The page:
Monday, March 31, 2008

Sometimes the Child Must Protect the Parent

Gardening was a family chore from which no one was ever excused. It began with bringing home milk cartons from school in January and February so we could cut off their tops and use them as small individual planters for indoor seedling starts. We were more than embarrassed to collect the empty cartons after milk break each morning and afternoon. Each Monday during the first two months of the year we took a black garbage bag to school. Mom arranged with the teachers for us to collect empty milk cartons all week. The pile of cartons would grow until we hauled it home on Friday, the oversized yet lightweight bag knocking our ankles the entire way home.

When spring arrived we spent hours in the still cold air hoeing rows marked by two sticks with twine strung in between, creating a fertile bed for our small plants. Once nestled in the black soil, we tended the garden rows daily all summer long, weeding meticulously so no nutrients would be stolen from our quickly growing plants.

When it came time to harvest, our personal preference played much too large a role for mom and dad’s liking. We purposefully left as many green beans hanging on the plants as we felt we could get away with. But we made certain to grab every strawberry and ear of corn, often too eagerly plucking them before they were fully ripe. Another crop we never left behind in the dirt was our pumpkins.

Over time, we gradually became better at growing the large orange holiday staple. We found the best variety that grew into perfect big round beautifully shaped Halloween decorations. One year, our planting time corresponded perfectly with the rain and the sunshine in the crisp fall air ripened our large orange fruit on the vines.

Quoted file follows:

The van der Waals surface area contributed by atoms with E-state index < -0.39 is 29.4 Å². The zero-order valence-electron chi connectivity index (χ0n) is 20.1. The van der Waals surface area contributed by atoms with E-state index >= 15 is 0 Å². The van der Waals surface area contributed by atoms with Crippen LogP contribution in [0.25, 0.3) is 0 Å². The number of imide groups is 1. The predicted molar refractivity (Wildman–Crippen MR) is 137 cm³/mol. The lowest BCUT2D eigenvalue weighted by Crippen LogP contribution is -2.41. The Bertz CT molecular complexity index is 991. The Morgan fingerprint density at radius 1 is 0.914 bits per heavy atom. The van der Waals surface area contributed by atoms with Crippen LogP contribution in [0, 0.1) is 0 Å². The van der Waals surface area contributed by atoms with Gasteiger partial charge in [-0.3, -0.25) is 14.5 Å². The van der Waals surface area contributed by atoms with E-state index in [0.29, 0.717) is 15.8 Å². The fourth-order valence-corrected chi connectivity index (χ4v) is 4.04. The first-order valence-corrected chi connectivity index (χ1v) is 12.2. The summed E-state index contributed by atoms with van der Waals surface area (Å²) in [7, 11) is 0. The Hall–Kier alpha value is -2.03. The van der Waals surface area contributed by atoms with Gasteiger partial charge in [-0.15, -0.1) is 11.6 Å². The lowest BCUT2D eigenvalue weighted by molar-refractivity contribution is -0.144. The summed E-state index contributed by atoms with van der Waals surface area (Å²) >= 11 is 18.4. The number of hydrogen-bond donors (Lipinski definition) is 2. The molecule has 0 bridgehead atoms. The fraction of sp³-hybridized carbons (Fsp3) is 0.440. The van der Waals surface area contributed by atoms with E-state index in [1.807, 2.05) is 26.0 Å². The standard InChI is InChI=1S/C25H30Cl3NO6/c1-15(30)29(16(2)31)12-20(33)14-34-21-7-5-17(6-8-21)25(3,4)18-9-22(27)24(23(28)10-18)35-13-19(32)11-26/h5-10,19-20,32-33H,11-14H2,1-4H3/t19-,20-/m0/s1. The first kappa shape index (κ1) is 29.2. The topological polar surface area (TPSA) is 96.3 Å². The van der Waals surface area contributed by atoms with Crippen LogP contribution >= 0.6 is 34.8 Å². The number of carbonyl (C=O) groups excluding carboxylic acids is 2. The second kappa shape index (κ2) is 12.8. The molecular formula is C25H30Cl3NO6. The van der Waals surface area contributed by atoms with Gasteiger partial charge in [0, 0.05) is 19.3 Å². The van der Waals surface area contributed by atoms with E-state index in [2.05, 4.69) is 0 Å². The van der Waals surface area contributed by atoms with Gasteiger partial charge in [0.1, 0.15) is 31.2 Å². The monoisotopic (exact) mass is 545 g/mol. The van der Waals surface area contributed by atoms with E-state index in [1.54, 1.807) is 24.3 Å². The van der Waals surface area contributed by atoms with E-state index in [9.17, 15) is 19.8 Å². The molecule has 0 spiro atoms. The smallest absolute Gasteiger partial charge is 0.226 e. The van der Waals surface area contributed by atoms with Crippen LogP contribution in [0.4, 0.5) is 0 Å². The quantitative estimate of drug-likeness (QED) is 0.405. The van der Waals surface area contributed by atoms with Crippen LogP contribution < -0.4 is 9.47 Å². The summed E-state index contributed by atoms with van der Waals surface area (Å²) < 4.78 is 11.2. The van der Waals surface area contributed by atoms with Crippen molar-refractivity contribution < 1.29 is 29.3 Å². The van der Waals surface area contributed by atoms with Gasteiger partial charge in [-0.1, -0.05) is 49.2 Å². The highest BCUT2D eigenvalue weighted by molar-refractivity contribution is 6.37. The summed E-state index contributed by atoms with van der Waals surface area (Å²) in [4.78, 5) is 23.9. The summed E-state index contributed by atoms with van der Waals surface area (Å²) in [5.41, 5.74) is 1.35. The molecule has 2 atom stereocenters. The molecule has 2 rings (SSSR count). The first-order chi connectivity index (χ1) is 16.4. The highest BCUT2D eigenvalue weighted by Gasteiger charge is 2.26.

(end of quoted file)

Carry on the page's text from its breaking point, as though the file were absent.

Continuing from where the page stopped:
With an extra bounteous crop, we excitedly picked out the six largest gourds for each of my sisters, my brother and me. Proudly displayed on the front porch, we put the rest of the produce in the back of the station wagon and hauled it to an abandoned gas station on the corner of town square. After several trips we had the inventory ready to sell. With Mom's handpainted banner across the station wagon, our advertising was complete as well.

Once open for business, we assisted our friends and neighbors in the small town as they selected their purchase and after carefully weighing each pumpkin, we’d announce the bill. Our big eyes glistened with each sale, which added more and more money to our metal cash box. When a poor family came by, Mom’s soft heart would encourage us to give away a couple pumpkins for free, and we didn’t mind too much, because we knew we were still making plenty of cash.

After two consecutive long Saturdays of sales, we came home, happy that we had sold virtually every pumpkin and eager to split up the profits. Since Mom’s station wagon was used for free, as were the pumpkin seeds, land space, water, garden tools, and fertilizer, our overhead was next to zero, making for an assuredly profitable activity.

The following Sunday morning, as we made our way out to the car in the early, still dark morning hours, Dad was the first to spot the night-time destruction. Our individually selected, cream of the crop, huge, orange, prized pumpkins had been smashed all along the street in front of our house. Our house was not the only one hit along the street by the produce pounding thugs. But it was the only one where five girls had spent the previous eight months growing the potential jack-o-lanterns. In our Sunday dresses, our little bums got cold and then numb as we sat on the concrete porch and cried, Dad’s face reddening with every tear drop.

“You older girls go to school Monday and find out who did this,” he instructed.